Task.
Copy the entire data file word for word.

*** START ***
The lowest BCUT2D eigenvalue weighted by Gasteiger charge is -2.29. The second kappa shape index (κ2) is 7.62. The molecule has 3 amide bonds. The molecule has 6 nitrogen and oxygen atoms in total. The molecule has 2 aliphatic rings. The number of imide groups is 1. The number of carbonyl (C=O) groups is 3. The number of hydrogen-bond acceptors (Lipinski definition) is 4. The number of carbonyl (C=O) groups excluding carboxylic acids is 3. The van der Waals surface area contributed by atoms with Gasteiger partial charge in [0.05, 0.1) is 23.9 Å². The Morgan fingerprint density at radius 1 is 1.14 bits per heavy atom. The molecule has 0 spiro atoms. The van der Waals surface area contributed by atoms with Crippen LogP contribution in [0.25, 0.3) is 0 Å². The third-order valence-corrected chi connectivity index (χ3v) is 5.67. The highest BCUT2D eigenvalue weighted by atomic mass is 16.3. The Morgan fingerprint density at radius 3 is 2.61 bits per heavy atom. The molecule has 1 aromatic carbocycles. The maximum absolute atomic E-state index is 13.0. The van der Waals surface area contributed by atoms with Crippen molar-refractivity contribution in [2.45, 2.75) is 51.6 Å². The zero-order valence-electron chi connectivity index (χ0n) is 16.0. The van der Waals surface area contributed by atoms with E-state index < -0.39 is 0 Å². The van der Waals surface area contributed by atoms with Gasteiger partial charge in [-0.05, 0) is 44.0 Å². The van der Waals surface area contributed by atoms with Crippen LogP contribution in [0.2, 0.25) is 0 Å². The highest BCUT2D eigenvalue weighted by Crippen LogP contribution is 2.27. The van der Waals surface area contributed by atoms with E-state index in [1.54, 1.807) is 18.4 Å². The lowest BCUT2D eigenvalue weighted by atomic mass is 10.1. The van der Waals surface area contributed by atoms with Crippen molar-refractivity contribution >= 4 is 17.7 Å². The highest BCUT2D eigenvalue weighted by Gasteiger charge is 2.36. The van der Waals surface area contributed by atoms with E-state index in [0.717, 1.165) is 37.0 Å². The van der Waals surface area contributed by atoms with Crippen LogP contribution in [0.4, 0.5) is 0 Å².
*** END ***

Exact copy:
The lowest BCUT2D eigenvalue weighted by Gasteiger charge is -2.29. The second kappa shape index (κ2) is 7.62. The molecule has 3 amide bonds. The molecule has 6 nitrogen and oxygen atoms in total. The molecule has 2 aliphatic rings. The number of imide groups is 1. The number of carbonyl (C=O) groups is 3. The number of hydrogen-bond acceptors (Lipinski definition) is 4. The number of carbonyl (C=O) groups excluding carboxylic acids is 3. The van der Waals surface area contributed by atoms with Gasteiger partial charge in [0.05, 0.1) is 23.9 Å². The Morgan fingerprint density at radius 1 is 1.14 bits per heavy atom. The molecule has 0 spiro atoms. The van der Waals surface area contributed by atoms with Crippen LogP contribution in [0.25, 0.3) is 0 Å². The third-order valence-corrected chi connectivity index (χ3v) is 5.67. The highest BCUT2D eigenvalue weighted by atomic mass is 16.3. The Morgan fingerprint density at radius 3 is 2.61 bits per heavy atom. The molecule has 1 aromatic carbocycles. The maximum absolute atomic E-state index is 13.0. The van der Waals surface area contributed by atoms with Crippen molar-refractivity contribution in [2.45, 2.75) is 51.6 Å². The zero-order valence-electron chi connectivity index (χ0n) is 16.0. The van der Waals surface area contributed by atoms with E-state index < -0.39 is 0 Å². The van der Waals surface area contributed by atoms with Gasteiger partial charge in [-0.05, 0) is 44.0 Å². The van der Waals surface area contributed by atoms with Crippen LogP contribution in [0.2, 0.25) is 0 Å². The highest BCUT2D eigenvalue weighted by Crippen LogP contribution is 2.27. The van der Waals surface area contributed by atoms with E-state index in [1.54, 1.807) is 18.4 Å². The lowest BCUT2D eigenvalue weighted by atomic mass is 10.1. The van der Waals surface area contributed by atoms with Crippen molar-refractivity contribution >= 4 is 17.7 Å². The highest BCUT2D eigenvalue weighted by Gasteiger charge is 2.36. The van der Waals surface area contributed by atoms with E-state index in [0.717, 1.165) is 37.0 Å². The van der Waals surface area contributed by atoms with Crippen LogP contribution in [0.4, 0.5) is 0 Å².